Robbie: Because everyone keeps seeing marriage equality in the news, but everything you see in the news is generally about a judge, a politician, or a courtroom, and we wanted to do this to put a face on marriage equality. We thought it was really important for people to see a couple that's been in a loving relationship and who cares about each other and really wants to get married. It's why we entered the contest; it's why we're trying to win. Because we know if we win, there'll be media attention over a gay couple winning a national competition. We think it's really important for the general public to see a gay couple, a lesbian couple, in a relationship. That it's not about sex, it's about two people in love. What I keep saying to everyone is that I asked Artcliff to marry me, I didn't ask him to domestic-partnership or civil-partnership me. And it's really unfortunate that I can't marry him in California and most of the other states.

Is it right that Cronrod came out not to long before you guys met?
Allen: Robbie didn't really come out until after we met. He wasn't even out to himself when we met. I guess he was looking for something and we met [on] and he wasn't out to himself or his family, but I supported him and let him do what he needed to do and let him do it in the time he needed to do it -- that's what a partner does, he gives him support, and eventually he came out. He did it when he was ready to do it, but I had been out for years, so I knew exactly what he was going through and I was able to support him through the process.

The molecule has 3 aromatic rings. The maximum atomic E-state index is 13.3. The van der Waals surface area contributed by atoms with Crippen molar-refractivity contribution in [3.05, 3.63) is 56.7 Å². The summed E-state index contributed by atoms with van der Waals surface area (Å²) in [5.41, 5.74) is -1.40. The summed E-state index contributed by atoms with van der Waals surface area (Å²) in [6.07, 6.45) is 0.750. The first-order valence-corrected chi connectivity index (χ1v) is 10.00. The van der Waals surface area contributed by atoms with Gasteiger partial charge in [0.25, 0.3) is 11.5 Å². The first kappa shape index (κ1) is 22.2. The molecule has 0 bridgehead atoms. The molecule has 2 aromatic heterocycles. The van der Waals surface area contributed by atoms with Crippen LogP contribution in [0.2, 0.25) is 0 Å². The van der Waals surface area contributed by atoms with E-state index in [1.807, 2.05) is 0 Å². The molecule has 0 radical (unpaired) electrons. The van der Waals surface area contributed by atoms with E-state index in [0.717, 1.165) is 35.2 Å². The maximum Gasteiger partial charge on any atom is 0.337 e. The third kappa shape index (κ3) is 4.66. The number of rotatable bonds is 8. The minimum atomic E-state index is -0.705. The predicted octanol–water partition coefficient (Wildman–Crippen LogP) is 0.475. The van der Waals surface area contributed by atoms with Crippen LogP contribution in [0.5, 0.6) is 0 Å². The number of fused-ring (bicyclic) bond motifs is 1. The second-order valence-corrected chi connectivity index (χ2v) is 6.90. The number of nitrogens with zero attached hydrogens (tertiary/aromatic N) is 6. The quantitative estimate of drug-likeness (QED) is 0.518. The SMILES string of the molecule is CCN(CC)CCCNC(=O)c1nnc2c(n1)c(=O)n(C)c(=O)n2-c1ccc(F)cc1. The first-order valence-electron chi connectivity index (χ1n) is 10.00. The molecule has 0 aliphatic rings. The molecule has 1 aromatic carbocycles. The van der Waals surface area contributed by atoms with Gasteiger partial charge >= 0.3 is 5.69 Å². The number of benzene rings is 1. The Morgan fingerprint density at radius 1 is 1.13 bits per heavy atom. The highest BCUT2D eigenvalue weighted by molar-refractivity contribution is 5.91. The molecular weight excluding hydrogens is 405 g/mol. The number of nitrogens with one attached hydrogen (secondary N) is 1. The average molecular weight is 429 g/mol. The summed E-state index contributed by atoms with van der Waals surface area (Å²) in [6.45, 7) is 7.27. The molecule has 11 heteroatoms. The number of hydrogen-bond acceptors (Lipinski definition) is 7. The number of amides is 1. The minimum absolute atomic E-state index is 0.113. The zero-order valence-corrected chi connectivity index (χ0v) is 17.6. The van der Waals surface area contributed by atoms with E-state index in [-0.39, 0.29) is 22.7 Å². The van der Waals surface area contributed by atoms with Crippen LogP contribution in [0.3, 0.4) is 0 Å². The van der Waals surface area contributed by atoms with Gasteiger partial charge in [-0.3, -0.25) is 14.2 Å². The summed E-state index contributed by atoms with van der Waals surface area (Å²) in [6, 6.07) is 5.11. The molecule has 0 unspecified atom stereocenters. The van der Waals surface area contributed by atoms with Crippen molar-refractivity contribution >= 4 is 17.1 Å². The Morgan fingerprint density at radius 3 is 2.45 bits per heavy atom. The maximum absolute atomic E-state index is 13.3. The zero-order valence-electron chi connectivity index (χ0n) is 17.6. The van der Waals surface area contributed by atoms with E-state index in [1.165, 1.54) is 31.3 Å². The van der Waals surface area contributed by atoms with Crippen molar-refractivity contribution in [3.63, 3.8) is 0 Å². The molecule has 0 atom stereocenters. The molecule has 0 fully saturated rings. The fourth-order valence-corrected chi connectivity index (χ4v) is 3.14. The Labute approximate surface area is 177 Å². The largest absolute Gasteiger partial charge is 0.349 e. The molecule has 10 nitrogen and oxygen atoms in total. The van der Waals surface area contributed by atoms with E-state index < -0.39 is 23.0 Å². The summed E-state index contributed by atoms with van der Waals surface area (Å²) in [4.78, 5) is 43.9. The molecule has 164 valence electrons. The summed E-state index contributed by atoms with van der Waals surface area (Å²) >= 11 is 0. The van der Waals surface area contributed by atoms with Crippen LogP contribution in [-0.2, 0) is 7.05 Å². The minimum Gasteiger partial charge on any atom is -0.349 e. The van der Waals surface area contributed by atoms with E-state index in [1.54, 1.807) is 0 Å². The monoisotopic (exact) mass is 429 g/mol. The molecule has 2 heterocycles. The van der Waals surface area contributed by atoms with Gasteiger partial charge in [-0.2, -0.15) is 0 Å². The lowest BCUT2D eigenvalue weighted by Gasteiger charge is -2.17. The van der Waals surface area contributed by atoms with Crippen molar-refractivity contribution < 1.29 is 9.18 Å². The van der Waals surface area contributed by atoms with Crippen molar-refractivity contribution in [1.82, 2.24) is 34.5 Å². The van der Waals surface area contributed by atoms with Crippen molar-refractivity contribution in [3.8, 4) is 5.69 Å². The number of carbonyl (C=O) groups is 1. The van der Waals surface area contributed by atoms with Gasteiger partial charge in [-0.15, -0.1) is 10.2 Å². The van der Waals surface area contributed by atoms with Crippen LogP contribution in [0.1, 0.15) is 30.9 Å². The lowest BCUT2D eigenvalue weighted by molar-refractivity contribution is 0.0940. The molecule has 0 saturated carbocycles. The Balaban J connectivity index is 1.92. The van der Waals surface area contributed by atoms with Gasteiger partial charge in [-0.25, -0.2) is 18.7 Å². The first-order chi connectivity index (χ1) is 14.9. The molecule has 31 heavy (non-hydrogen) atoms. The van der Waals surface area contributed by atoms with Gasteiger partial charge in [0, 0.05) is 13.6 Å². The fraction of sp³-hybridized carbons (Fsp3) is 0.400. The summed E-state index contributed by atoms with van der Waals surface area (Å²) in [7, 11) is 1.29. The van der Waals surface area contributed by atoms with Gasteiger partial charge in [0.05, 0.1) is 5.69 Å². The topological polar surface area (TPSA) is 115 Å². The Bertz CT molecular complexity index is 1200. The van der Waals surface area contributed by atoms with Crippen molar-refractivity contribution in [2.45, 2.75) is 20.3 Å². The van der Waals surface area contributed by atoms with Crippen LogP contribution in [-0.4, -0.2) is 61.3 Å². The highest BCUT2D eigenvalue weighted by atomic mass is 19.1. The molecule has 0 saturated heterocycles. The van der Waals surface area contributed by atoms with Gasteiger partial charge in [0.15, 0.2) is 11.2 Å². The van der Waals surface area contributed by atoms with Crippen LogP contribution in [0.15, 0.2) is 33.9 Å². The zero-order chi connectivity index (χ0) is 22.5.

What's the feedback back been?
Robbie: We are getting tons of positive feedback, but we still get negative feedback. If we post on Facebook or our friends post and say, "Vote for these guys, they're trying to win a wedding contest," people will make a rude comment and some of them will get more profane. But we also got some hate mail, I guess you could call it, saying, "What are you doing? You're going against God." But for all the hate we've gotten, we've gotten plenty more positive messages. We've gotten messages from parents telling us we're role models. These people told us their son is gay but is not out, not even out to himself, but they know he's gay -- he asks questions and has seen our website and his mom asked if he does have questions, would we be willing to talk to him. We said absolutely -- she didn't know who else he could talk to. We had this guy in high school contact us and said if he friended us on Facebook, could we remove the notice that we became friends and not post on our wall because his mom is on Facebook, but he needed a friend to talk to because he's gay. It's cool we're getting through to some people. We've had other couples in relationships for 40 and 50 years e-mailing us that they love how we're bringing this to the public eye. We've had the Trevor Project, GLAAD, Freedom to Marry, and Marriage Equality USA contact us and show support.